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Development and validation of a method for quantification of new psychoactive substances in post-mortem samples by micro-QuEChERS and LC-MS/MS

Grant number: 21/04768-7
Support Opportunities:Scholarships in Brazil - Doctorate
Effective date (Start): November 01, 2021
Effective date (End): July 31, 2025
Field of knowledge:Health Sciences - Pharmacy - Toxicological Analysis
Principal Investigator:José Luiz da Costa
Grantee:Karla Aparecida de Oliveira Souza
Host Institution: Faculdade de Ciências Farmacêuticas (FCF). Universidade Estadual de Campinas (UNICAMP). Campinas , SP, Brazil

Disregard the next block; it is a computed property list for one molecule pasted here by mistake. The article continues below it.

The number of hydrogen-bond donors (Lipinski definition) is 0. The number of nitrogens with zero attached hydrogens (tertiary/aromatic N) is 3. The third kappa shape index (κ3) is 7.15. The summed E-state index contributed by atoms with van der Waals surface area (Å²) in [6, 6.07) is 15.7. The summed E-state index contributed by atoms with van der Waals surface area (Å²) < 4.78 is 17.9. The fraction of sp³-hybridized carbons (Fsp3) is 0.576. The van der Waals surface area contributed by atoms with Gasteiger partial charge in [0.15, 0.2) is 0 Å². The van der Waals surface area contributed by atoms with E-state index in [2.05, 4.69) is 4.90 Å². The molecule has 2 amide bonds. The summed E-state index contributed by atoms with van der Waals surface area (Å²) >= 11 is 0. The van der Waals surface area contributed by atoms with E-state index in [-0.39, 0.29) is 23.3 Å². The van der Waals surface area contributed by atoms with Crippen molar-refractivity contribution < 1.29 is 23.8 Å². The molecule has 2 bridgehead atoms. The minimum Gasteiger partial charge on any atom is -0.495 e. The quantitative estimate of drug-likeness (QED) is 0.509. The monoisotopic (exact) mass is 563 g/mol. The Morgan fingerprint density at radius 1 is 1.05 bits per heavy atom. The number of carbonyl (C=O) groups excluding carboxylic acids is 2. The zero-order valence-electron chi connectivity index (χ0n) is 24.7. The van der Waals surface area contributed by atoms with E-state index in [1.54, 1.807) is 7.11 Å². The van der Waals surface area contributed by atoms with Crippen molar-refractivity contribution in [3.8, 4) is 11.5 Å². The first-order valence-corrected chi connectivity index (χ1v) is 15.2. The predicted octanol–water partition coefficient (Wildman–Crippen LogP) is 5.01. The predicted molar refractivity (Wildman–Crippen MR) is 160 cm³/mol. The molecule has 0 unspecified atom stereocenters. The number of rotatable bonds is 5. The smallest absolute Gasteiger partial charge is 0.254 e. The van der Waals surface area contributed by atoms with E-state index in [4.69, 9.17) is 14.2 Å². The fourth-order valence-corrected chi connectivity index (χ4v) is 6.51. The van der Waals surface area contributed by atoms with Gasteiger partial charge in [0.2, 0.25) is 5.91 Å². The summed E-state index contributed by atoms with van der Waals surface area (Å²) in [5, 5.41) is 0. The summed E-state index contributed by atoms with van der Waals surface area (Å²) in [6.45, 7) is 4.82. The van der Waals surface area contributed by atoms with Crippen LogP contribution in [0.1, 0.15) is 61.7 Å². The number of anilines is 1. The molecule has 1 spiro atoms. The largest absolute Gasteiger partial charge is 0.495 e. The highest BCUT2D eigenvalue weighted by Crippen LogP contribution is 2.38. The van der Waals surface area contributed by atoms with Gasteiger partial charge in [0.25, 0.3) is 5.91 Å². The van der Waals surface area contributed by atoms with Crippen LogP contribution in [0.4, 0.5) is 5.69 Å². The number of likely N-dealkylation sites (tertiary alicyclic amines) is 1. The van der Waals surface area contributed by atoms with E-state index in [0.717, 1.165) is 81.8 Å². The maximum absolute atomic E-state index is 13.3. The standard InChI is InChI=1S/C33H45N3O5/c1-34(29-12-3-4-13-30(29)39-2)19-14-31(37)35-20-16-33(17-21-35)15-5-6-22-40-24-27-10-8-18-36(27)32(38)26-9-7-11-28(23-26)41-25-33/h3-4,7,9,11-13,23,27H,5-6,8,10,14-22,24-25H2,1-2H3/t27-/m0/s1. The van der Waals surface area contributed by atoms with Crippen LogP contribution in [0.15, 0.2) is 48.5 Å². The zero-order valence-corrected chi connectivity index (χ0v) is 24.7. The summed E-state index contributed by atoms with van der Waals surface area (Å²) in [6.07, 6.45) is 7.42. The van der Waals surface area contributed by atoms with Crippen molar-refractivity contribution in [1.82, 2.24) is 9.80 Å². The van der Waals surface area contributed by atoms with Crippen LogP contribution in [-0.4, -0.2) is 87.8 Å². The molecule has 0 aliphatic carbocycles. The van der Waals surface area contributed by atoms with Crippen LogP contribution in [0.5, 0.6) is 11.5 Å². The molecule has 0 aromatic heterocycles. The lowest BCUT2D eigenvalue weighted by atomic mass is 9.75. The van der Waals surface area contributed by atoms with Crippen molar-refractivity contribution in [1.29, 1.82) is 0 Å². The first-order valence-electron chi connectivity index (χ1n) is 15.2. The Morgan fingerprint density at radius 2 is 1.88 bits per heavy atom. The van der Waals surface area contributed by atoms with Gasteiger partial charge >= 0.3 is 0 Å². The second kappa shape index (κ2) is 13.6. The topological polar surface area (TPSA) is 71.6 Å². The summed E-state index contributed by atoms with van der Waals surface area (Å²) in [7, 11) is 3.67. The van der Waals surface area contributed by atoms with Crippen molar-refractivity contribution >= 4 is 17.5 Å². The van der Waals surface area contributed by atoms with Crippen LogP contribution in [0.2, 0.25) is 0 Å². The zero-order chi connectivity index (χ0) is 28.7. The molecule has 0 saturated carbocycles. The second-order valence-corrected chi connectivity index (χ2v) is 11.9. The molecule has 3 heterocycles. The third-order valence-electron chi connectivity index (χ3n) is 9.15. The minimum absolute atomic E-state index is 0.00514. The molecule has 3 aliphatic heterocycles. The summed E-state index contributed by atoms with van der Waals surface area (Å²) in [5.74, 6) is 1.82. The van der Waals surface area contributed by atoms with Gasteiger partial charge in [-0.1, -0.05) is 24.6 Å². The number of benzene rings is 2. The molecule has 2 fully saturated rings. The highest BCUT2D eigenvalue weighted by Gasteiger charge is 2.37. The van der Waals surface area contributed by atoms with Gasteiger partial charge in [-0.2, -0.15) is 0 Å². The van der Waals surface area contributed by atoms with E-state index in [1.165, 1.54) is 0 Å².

The group of drugs of abuse known as New Psychoactive Substances (NPS) is composed of substances derived from or analogous to classic drugs of abuse, produced to mimic their effects while circumventing law enforcement agencies. NPS represent a major public health problem, with a large number of substances being made available on the illicit market in a short period of time, an increase in the chemical diversity of these compounds, and a lack of knowledge about their acute and chronic toxic effects on humans, leading to hospitalizations and deaths of users following severe intoxications by these agents. The increasing emergence of new compounds and unknown risks of harm to users lead to the challenge of developing new analytical methodologies to detect and identify these substances, and to establish toxic and lethal concentrations. The complex analytical framework of forensic laboratories involves the analysis of a large number of possible toxicants present in extremely varied concentrations in complex biological samples. Instrumental tools must provide flexibility, sensitivity, selectivity, and reliability for detection and determination of multiple targets in these complex matrices where the analyte is usually found in low concentrations. To extract compounds from biological matrices, forensic laboratories generally use conventional sample preparation methods, such as liquid-liquid extraction or solid phase extraction, where there is a high consumption of biological material and organic solvents. Thus, there is interest in the continuous search for new sample preparation techniques that are fast, efficient, automatable and environmentally friendly. Techniques based on microextraction processes are being developed as an alternative to classical methods. These offer major advantages over conventional techniques, such as lower reagent consumption and consequently lower operating costs for the laboratory with the acquisition and disposal of these chemicals; short extraction time; minimum necessary sample volume, important in cases of biological samples with limited availability and; potential automation, which becomes highly relevant in laboratories that need to analyze hundreds of samples per day. In addition, these techniques are allied to the principle of Green Analytical Toxicology, which, analogous to Green Analytical Chemistry (GAC), promotes the development of alternative analytical methods that seek to reduce the use of organic solvents, which can be harmful to both analysts and the environment, as the use of increasingly smaller volumes of biological samples, minimizing the amount of biological material collected (which is often scarce) and the disposal of infectious materials. Among the microextraction techniques, the micro-QuEChERS (acronym for Quick, Easy, Cheap, Effective, Rugged and Safe) technique for analyte extraction is simple and fast, requires a low sample volume, is suitable for compounds with different physicochemical properties, provides high yield extractions and is environmentally friendly due to low solvent consumption. The objective of this project is to develop methods for forensic toxicological analysis using the micro-QuEChERS technique for preparing post-mortem blood, urine, and vitreous humor samples. The method for identifying and quantifying NPS will be applied to real biological samples, where the levels found will be correlated with the effects caused by these drugs. Furthermore, the results will be evaluated against traditional extraction techniques as well as the practical applicability of the new techniques in routine forensic toxicology laboratories. (AU)

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